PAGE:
Ageing has a primary influence on the deterioration of HRQoL at older ages, mainly due to reduction in physical rather than mental functions. Educational disparity in HRQoL is low, and exists mostly between basic and higher levels of education. Being a household head and working at old age are advantageous for attaining better quality of life in physical rather than psychological terms. Economic conditions affect HRQoL through sensory rather than physical utilities. Finally, long-term living conditions more likely affect HRQoL than short-term economic conditions.
Socioeconomic determinants are of importance in evaluating HRQoL at old age, and should be addressed in social and health policies designed to improve health among these vulnerable groups in the context of multiple socioeconomic transitions.
The study was conducted with overall technical assistance from Swedish institutions and financial support from SIDA/Sarec for the Health System Research Project of the Sweden-Vietnam Collaboration Program in Health. This work was partly supported by the Umeå Centre for Global Health Research, with support from FAS, the Swedish Council for Working Life and Social Research (grant no. 2006-1512). Support was also received from the centre for Ageing and Living Conditions. Data collection was performed with valuable contributions from data collectors and researchers at FilaBavi DSS. This paper was first presented at INDEPTH's 9th AGM in Pune in October 2009 sopported by an INDEPTH's travel award.
- Hoi LV, Phuc HD, Dung TV, Chuc NTK, Lindholm L: Remaining life expectancy among older people in a rural area of Vietnam: trends and socioeconomic inequalities during a period of multiple transitions. BMC Public Health. 2009, 9: 471-10.1186/1471-2458-9-471.View ArticlePubMedPubMed CentralGoogle Scholar
- Haub C, Huong PTT: An overview of population and development in Vietnam. 2003, Vietnamese National Committee for Population and Family PlanningGoogle Scholar
- GSO: The population change and family planning survey 2006. 2007Google Scholar
- UN: World population prospects: The 2006 revision. 2007, Population Division of the Department of Economic and Social AffairsGoogle Scholar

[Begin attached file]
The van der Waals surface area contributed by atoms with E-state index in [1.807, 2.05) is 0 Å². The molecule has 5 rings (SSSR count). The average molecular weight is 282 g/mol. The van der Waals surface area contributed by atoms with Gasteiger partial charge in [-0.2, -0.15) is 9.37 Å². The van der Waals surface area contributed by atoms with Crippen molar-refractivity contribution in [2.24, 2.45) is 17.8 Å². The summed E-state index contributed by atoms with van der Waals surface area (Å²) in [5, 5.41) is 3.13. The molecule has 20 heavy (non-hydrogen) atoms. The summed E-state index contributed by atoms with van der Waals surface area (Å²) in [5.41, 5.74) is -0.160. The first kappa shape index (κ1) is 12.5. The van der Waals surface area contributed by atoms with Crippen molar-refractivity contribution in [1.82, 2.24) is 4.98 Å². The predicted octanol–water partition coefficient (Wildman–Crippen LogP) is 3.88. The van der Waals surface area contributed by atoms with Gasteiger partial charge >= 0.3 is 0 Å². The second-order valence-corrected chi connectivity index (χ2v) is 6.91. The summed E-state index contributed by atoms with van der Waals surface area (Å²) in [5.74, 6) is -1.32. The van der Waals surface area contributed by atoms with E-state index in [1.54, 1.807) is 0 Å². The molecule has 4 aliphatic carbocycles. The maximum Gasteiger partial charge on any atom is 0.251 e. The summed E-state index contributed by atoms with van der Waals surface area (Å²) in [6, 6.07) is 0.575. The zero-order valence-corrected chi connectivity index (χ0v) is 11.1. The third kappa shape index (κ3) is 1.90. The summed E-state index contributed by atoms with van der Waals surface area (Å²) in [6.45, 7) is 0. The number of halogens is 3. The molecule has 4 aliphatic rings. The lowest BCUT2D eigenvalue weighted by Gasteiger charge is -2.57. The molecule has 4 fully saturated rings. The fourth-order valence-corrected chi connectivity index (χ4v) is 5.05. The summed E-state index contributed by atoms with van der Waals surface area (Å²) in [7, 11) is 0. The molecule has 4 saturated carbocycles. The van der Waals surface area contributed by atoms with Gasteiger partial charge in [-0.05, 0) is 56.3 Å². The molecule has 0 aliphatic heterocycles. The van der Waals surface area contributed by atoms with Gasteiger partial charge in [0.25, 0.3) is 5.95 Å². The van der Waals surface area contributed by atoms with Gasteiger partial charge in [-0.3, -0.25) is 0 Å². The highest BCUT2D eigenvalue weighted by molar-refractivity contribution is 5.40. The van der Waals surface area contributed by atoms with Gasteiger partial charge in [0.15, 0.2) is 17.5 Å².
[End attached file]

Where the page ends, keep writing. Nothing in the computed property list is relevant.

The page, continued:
- Life tables for WHO member states Vietnam. [http://www.who.int/whosis/database/life_tables/life_tables.cfm]
- WHO: World health statistics. 2008Google Scholar
- Bowling A, Dieppe P: What is successful ageing and who should define it?. BMJ. 2005, 331 (7531): 1548-1551. 10.1136/bmj.331.7531.1548.View ArticlePubMedPubMed CentralGoogle Scholar
- Dodge BA: Primary healthcare for older people: A participatory study in 5 Asian countries. 2008, HelpAge International's Asia/Pacific Regional Development Centre (APRDC)Google Scholar
- Population and Employment: Average population by sex and by residence. [http://www.gso.gov.vn/default_en.aspx?tabid=467&idmid=3&ItemID=7353]
- Vietnam Summary Report: Looking after and increasing the role of ageing in Viet Nam. International Federation on AgingGoogle Scholar
- Long GT, Pfau WD: The elderly population in Vietnam during economic transformation: an overview. Social issues under economic transformation and integration in Vietnam. Edited by: Long GT, Hong DK. 2007, Vietnam Development Forum, 1: 185-210.Google Scholar
- Knodel J, Anh TS: Viet Nam's older population: the view from the census. Asia-Pacific Population Journal. 2002, 17 (3): 5-22.Google Scholar
- Evans M, Gough I, Harkness S, McKay A, Huyen DT, Ngoc DLT: The relationship between old age and poverty in Viet nam. 2005, UNDP VietnamGoogle Scholar
- WHO: Country health information profile: Revision 2006. 2007, Manila: WHO Western Pacific Regional Office. Manila, 373-384.Google Scholar
- Barbieri M: Doi Moi and the elderly: Intergenerational support under the strain of reforms. Report at the 2006 Population of America Association Meeting. 2006, Los AngelesGoogle Scholar
- Trieu NQ, Lieu DH, Long NH, Thanh PT, Bales S, Thien DD: Joint annual health review 2008: health financing in Viet Nam. 2008, Vietnam Ministry of Health and Health Parnership GroupGoogle Scholar